Most functional genOmics studies rely on transcriptome analysis across changing external conditions to identify transcripts that are differentially regulated, and often it is hypothesized that changes in transcript levels may lead to corresponding changes in protein levels. However, it has been shown by several groups that protein levels do not always necessarily corresponds to mRNA levels.36,37 Anderson et al.,38 reported that the correlation coefficient in quantity between mRNA and protein abundance is relatively low. Protein level can be modulated by changing either the rate of synthesis or the stability of the messenger RNA (mRNA or transcript), or the synthesis or stability of the protein itself.39 Translatome refers to the pool of all RNAs that are associated with ribosomes purified via an affinity tag. Study of the translatome or proteome can confirm the presence of the protein, and provides a direct measure of the quantity present. Precise analysis of the translatome/proteome and metabolome is essential for understanding the fundamentals of stress physiology and biochemistry. Proteins, the functional translated portion of the genome, play an essential role in plant stress response. Proteomic studies provide us with a finer picture of the protein networks and metabolic pathways primarily involved in stress tolerance mechanism. Identifying master regulator proteins that play key roles in the abiotic stress response pathway is fundamental in providing opportunities for developing genetically engineered crop plants to allow us to understand the stress response. Halbeisen et al.,40 compared the transcriptome with the translatome in yeast cells, exposed to different stresses, to determine the discrepancy between transcript and protein levels. Their analysis suggested that transcriptome and translatome show a strong coordinated response, particularly under severe stress. While, under mild stress conditions about 2% of all expressed messages showed differential regulation, and therefore represent candidates for translational regulation. In A. thaliana, precise mapping of ribosome footprints (RFs) on mRNAs to investigate translational regulation under control and sublethal hypoxia stress conditions, demonstrated nearly 100–fold variation in the efficiency of translation of individual mRNAs under both conditions. These findings therefore provide unique insights into posttranscriptional and translational regulation modulated by lower level of applied stress.41 Yanguez et al.,42 carried out a genome–wide analysis to monitor the changes in the translation efficiency of individual mRNAs of A. thaliana seedlings after exposure to temperature stress. They demonstrated that, translation exerts a wide regulation on gene expression. While for some mRNAs translation is severely repressed, translation of homeostasis and stress related mRNAs follow a differential pattern. Their study suggested that, mRNAs with special features, such low 5′–UTR G+C content and small cDNA length, are preferentially translated.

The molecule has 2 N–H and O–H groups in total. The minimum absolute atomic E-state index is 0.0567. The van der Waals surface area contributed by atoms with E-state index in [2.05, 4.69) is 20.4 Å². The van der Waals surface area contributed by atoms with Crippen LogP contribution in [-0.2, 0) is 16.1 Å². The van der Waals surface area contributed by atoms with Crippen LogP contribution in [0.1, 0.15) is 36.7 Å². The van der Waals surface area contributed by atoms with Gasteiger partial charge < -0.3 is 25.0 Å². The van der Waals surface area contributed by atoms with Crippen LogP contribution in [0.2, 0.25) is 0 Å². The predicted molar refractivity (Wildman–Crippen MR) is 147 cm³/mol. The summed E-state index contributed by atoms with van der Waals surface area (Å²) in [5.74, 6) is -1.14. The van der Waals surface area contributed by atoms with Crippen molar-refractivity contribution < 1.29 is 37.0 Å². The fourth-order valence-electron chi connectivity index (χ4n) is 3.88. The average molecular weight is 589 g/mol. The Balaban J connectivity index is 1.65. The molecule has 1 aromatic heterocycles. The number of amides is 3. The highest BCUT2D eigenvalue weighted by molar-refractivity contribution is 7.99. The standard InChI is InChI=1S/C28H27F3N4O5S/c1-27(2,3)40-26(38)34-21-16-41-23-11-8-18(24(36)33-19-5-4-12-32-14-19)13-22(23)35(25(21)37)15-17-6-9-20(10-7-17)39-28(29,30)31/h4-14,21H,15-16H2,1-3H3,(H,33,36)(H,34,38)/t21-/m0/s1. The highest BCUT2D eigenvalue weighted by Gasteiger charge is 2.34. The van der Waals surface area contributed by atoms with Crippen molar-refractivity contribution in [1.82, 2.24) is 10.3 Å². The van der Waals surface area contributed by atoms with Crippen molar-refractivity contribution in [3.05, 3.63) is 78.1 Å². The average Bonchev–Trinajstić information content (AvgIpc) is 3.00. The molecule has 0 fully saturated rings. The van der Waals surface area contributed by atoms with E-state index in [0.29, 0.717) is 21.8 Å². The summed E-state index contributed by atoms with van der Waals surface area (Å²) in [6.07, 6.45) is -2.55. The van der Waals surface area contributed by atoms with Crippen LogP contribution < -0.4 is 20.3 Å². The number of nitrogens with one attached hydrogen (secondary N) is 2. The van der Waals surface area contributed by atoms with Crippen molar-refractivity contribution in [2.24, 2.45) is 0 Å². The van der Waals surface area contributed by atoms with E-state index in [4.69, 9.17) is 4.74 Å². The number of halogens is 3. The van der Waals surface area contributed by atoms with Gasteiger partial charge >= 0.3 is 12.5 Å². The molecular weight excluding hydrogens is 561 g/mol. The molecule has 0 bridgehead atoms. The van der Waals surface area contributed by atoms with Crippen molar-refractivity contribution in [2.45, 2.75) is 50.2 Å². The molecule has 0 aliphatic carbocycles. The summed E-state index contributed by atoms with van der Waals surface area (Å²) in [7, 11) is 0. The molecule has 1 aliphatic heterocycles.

Several research groups have extensively explored proteOmics tools to solve the maze of heavy metal ion stress responses in plants. Under Cd stress, in Brassica juncea L. roots, over expression of sulfite reductase and O–acetyl serine sulfhydrylase proteins revealed the reduction of sulfate to cysteine.43 A leaf mesophyll tonoplast proteOmics study involving Hordeumvulgare L, reveals an MRP–like ABC transporter and two novel CAX transporters (CAX1a and CAX5), assuring Cd2+ transport into the vacuole.44 Additionally, in Glycine max L. leaves, abundance of Hsp70 and peroxiredoxin were reported,45 and up–regulation of proteins associated with Cd–chelating pathways were reported in different plant species viz. Linumusitatissimum, A. thaliana and G. max.46–48 Similar research has been carried out to decipher cellular responses towards other heavy metals, such as with B deficiency in Lupinus albus roots, where proteins involved in cell division and metabolic processes were found to be down regulated.49 Under Cr stress, enhanced expression of proteins involved in ROS detoxification, defense responses, photosynthesis and chloroplast organization were reported in Zea mays.50 Accumulation of Cr–responsive proteins linked to heavy metal tolerance and senescence pathways were reported in Miscanthus sinensis.51 Furthermore, in the presence of Al, the stress tolerant genotype of G. max showed accumulation of enzymes which catalyze synthesis of citrate (involved in Al3+ detoxification) whereas, the sensitive genotype showed induction of proteins related to general stress response.52